Notes from our journal – Dec 2018
Just saying out loud the name of this place makes us relax. As our Airbnb host said, there is nothing to be rushed in Luang Prabang; it is a place to unwind, relax and take things slow.
The beauty of LP is that it is so unassuming – from the beautiful Buddha temples to the quintessential French bakeries; from the jazzy night market (still peaceful though) to the street food to watching the sunset over the mighty Mekong river; LP is unlike any other town we have been to. Literally meaning “Royal Buddha Image“, it is an old royal capital city in north-central Laos, encompassing the UNESCO Town Of Luang Prabang World Heritage Site.
We included LP in our itinerary, primarily to explore the Kuang Si Falls, but we fell in love with everything in this exquisite place.
Getting there and setting in (Day 1)
LP was the start of our 12-day South-East Asia trip covering Laos, Vietnam & Cambodia. We love to take weekday flights after working hours and catching up on meals at the airport lounges.
Though we had to travel overnight, reaching LP was surprisingly easy (for a city we had not heard about much). We took a Thai Airways flight from Bangalore to Bangkok, loading up on some more food and watching a movie, and then another smaller flight to LP which was reasonably empty (and on which Soh joined two more seats and just crashed).
The magic of LP began even before we landed. The airport is a small building settled in a valley, with the landing strip giving a scenic welcome surrounded by hills and greenery. The building itself is reminiscent of the quaint small town airports in India, where you walk on the tarmac itself.
A short 15-minute process later (because of Visa on arrival for Indians), we were outside the airport and inside the country.
And true to the small-town feeling, we were able to take an auto-rickshaw, right from the airport to our Airbnb stay, 20 minutes away. The homestay itself was a humble building of two floors (as was most of LP), but our room was facing the river. The serene view coupled with a calm breeze was enough for us to crash onto the comfortable beds.
Refreshed, we started out, by early evening, to explore the town on foot. There is the easy availability of two-wheeler rentals throughout the town, but we decided to stick to walking on the first day. Very quickly we stumbled from the calm of our homestay to the calm of the café, Utopia. True to its name, it provides a perfect setting overlooking the river (like many in LP), lounge seating which was a mix of bean bags and low carpets, and a chill ambience.
It was just the first day of our trip and we were excited, but the vibe of the place held us to an idling evening.
After mustering some strength with a few hearty dishes, we set out again on foot. We walked along the curving river, noting the many cafes and the tourist population around the town. There were a couple of tourist spots that we skipped for the day, but soon ended up in a busy street, the night market. A pedestrian-only stretch, which is set up only in the evenings, we stumbled from one stall to another, not really sure about what to buy (though Soh was keeping an eye out for deals).
Usually, we buy souvenirs of a place only towards the end of the trip. But here, in the well-lit night market, we decided to buy a couple of items on the first day itself, mainly because we found some really good options, and sauntered back to our homestay, to plan for our next few days.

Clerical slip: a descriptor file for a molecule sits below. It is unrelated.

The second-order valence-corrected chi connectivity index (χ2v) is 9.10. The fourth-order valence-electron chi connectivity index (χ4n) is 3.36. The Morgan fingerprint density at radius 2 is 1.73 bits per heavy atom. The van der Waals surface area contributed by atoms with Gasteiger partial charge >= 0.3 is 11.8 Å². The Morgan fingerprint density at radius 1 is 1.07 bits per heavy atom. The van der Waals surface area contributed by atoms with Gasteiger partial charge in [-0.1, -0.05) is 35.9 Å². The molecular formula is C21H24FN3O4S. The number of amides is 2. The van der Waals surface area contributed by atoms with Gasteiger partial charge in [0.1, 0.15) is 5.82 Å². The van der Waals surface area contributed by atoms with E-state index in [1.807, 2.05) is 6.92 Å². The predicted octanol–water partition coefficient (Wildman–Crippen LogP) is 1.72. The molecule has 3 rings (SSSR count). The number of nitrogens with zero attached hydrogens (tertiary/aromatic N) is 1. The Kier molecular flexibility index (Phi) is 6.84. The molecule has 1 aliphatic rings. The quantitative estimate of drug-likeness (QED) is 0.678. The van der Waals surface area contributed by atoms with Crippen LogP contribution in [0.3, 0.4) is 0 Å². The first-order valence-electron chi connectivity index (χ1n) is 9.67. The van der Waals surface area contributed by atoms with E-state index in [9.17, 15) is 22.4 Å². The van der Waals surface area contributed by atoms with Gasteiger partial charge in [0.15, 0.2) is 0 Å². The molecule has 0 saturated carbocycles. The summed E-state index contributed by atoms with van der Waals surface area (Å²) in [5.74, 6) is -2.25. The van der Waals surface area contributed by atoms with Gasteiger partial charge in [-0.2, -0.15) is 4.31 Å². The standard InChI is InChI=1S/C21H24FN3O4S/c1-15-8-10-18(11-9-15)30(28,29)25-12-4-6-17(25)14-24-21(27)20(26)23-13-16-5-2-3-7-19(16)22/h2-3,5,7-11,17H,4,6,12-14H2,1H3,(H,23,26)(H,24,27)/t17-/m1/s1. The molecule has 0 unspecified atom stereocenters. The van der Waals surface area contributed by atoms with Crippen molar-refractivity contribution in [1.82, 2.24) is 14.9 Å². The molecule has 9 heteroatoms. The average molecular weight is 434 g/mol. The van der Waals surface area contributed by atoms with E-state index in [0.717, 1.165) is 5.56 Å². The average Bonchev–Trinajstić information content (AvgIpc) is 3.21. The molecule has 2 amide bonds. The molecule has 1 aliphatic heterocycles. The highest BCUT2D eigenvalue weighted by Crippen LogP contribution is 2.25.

Getting around and exploring (Day 2)
We started the day with a lazy breakfast in our Airbnb and then dozed off again for some time. Jet lag maybe? We finally stepped out to the Royal Wat Road for lunch. (And also realized that the only thing we had done in LP till now was eating!)
While planning our trips, one of the things we discuss is transit. We either prefer using local transportation options of bus/tram/metro or renting our own vehicle, which gives us the flexibility to explore like a local or be spontaneous with our plans. In LP, the best option we figured was renting a scooter (on which Iti is always scared). So on our way to lunch, we found a decent outlet on the main road and close to our Airbnb, and picked from one of the many options. The rental was reasonable, but they did ask for a deposit of a passport which we were hesitant about. We spoke to our hosts, who reassured us about the practice and its safety. So off we went on our red two-wheeler.
Since card payments weren’t widely accepted, we also exchanged some USD and got some local currency, while also carrying Thai Baht (remaining from our earlier trips) which were accepted at most places.
After these basics sorted, our next stop had to be food, and we ended up at BOUANG Asian Eatery. A sumptuous (local lasagne for Soh) and yummy (vegan burger for Iti) meal later, we started roaming around on our scooter and exploring the town.
LP is based on the banks of the Mekong river, so the easiest thing we thought of doing was taking a boat ride on the river. We found one vendor and luckily not much crowd because the tourist packages do this mostly in the first half of the day (when we had slept). What we also realized was that in LP, similar to India, negotiating at the vendor place was easier and a better price than booking online.
We took a long wooden boat, with some shading and were able to get a different view of the city from the waters. We enjoyed the gentle sailing through water which was accentuated by the perfect afternoon breeze.
Soh was almost drowsy, and maybe sensing that, our boatman then asked us if we wanted to explore the other side. It is a non-touristy side of the town, so we were conscious not to be a disturbance, but walked through a village, crossed a number of temples (wat) before ending up at Wat Tham Sakkalin.
This is a cave temple and we found a local who took us inside as a guide; inside the cave is a stone ceiling with beautiful patterns. There were also relics, stone patterns and an old Buddha made from wood.
After further exploring, we took a forest path, which with a short climb of stairs, brought us to the hilltop, Wat Khokphap, and with it a gorgeous view of LP and the surrounding area.
Our boatman picked us up from a new spot right next to the forest path, and the ride back was another smooth sailing and we were happy with the excursion.